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Matt Kalil steps up to save a win for USC

The 6-foot-7 offensive lineman blocks Utah's last-minute field-goal attempt to help secure a 23-14 victory over the Utes.

September 10, 2011|By Gary Klein
  • USC lineman Matt Kalil rises to block a field-goal attempt by Utah in the final seconds on Saturday night at the Coliseum.
USC lineman Matt Kalil rises to block a field-goal attempt by Utah in the… (Wally Skalkij / Los Angeles…)

Matt Kalil stands 6 feet 7 and is regarded as one of the top offensive linemen in college football.

The junior left tackle also stands to make millions if he comes out at the end of this season to enter the NFL draft.

Kalil added to his impressive resume Saturday, blocking a last-minute field-goal attempt to preserve USC's 23-14 victory over Utah in the Pacific 12 Conference opener at the Coliseum.

"I'm lucky I'm a tall guy," Kalil said.

So is USC.

Kalil's block — his second of the season — helped USC overcome three turnovers and multiple ill-timed penalties en route to its second less-than-impressive victory.

The former Anaheim Servite High player also blocked a field-goal attempt last week against Minnesota.

"I'm two for two, baby!" he said.

USC actually picked up six points after the final gun.

The game ended with the score 17-14 after game officials disallowed Torin Harris' 65-yard touchdown return of the blocked kick. Officials announced that they had assessed an unsportsmanlike penalty against USC, erasing Harris' touchdown, but the block stood.

But two hours after the game ended, the Pac-12 overruled game officials, crediting USC with the touchdown and no doubt sending Las Vegas bookmakers who had paid out winners into a fit: USC was a 8½-point favorite.

The jubilant play ended a sloppy effort by a team that was hoping to play consistently well after a two-point victory over a Big Ten Conference doormat.

USC Coach Lane Kiffin, in fact, had turned to Twitter the day before the game, writing: "First ever PAC-12 football game tomorrow . . . expecting great effort and execution from our team for the full game!"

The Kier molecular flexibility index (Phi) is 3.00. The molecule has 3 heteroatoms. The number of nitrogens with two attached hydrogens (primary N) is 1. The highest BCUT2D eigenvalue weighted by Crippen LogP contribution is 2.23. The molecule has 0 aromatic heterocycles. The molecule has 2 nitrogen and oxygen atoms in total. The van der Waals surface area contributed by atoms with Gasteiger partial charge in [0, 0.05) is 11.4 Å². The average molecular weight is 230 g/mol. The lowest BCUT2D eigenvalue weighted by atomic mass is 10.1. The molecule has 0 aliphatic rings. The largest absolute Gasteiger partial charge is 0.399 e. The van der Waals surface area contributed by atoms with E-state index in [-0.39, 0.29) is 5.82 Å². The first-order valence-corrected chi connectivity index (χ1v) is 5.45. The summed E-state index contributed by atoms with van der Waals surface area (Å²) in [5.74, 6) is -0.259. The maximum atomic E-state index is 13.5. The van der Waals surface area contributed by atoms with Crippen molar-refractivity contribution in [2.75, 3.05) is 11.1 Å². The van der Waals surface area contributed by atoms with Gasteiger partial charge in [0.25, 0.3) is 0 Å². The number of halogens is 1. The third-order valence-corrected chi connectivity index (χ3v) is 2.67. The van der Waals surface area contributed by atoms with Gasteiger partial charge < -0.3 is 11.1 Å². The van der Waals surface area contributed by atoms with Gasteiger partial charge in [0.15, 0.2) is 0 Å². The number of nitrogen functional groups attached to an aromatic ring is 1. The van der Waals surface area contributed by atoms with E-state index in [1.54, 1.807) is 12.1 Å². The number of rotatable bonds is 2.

It didn't turn out that way. Quarterback Matt Barkley had a pass intercepted, and tailback D.J. Morgan and tight end Xavier Grimble lost fumbles that led to Utah's touchdowns.

Usually, those plays would draw the postgame ire of Kiffin. But the second-year coach was uncharacteristically upbeat.

"I'm excited that it finished that way," Kiffin said. "I think that was important for this team. That kind of energy and emotion brings teams together. I'm actually glad the way it happened."

On a day when the offense stalled and committed major errors, USC's defense stifled Utah five times in the fourth quarter.

"We had so many chances to put the game away," said Barkley, who passed for 264 yards and a touchdown. "Our defense really won the game for us."

USC's defensive linemen batted away multiple passes, freshmen linebackers Hayes Pullard and Dion Bailey made stops on crucial third- and fourth-down plays, and junior safety T.J. McDonald recovered a first-quarter fumble that set up USC's first touchdown.

It was scored on a short run by Marc Tyler that put the Trojans ahead, 10-0.

Tyler, the team's leading rusher last season, returned from a suspension and ran for 113 yards in 24 carries.

"This is something I dreamed about doing, to come back and be an impact to the team," Tyler said. "I feel like I owed the team and the fans and the coaches."

"It's great to have him back on this team, and it shows," said receiver Robert Woods, who caught eight passes for 102 yards.

USC led, 10-7, at halftime and extended the lead on its first possession of the third quarter when Barkley connected with Grimble for a nine-yard touchdown pass.

But Grimble's fumble on USC's next possession set the stage for a 51-yard gain on a reverse by Utah receiver Reggie Dunn. Running back John White IV, formerly of South Torrance High and Harbor College, ran the ball across the goal line, pulling the Utes to within 17-14 in their Pac-12 debut.

"We never had a situation where we felt overmatched or overwhelmed in any form," Utah Coach Kyle Whittingham said.

Utah had the ball at its 33-yard line with one minute left.

USC thought it had the game won when officials initially ruled that Utah receiver DeVonte Christopher had come up short of a first down on a fourth-and-10 play with 35 seconds left. But the play was reviewed and after the ball was re-spotted, the Utes were credited with a first down.

A pass interference penalty against cornerback Tony Burnett moved the ball to the Trojans' 24, where Utah's field-goal unit rushed onto the field for a 41-yard attempt by Coleman Petersen.

Kalil said he "shot the gap" and batted the ball down.

"I was thinking, 'I can only imagine if I block this kick to win the game,'" Kalil said. "It's crazy."

gary.klein@latimes.com

twitter.com/latimesklein

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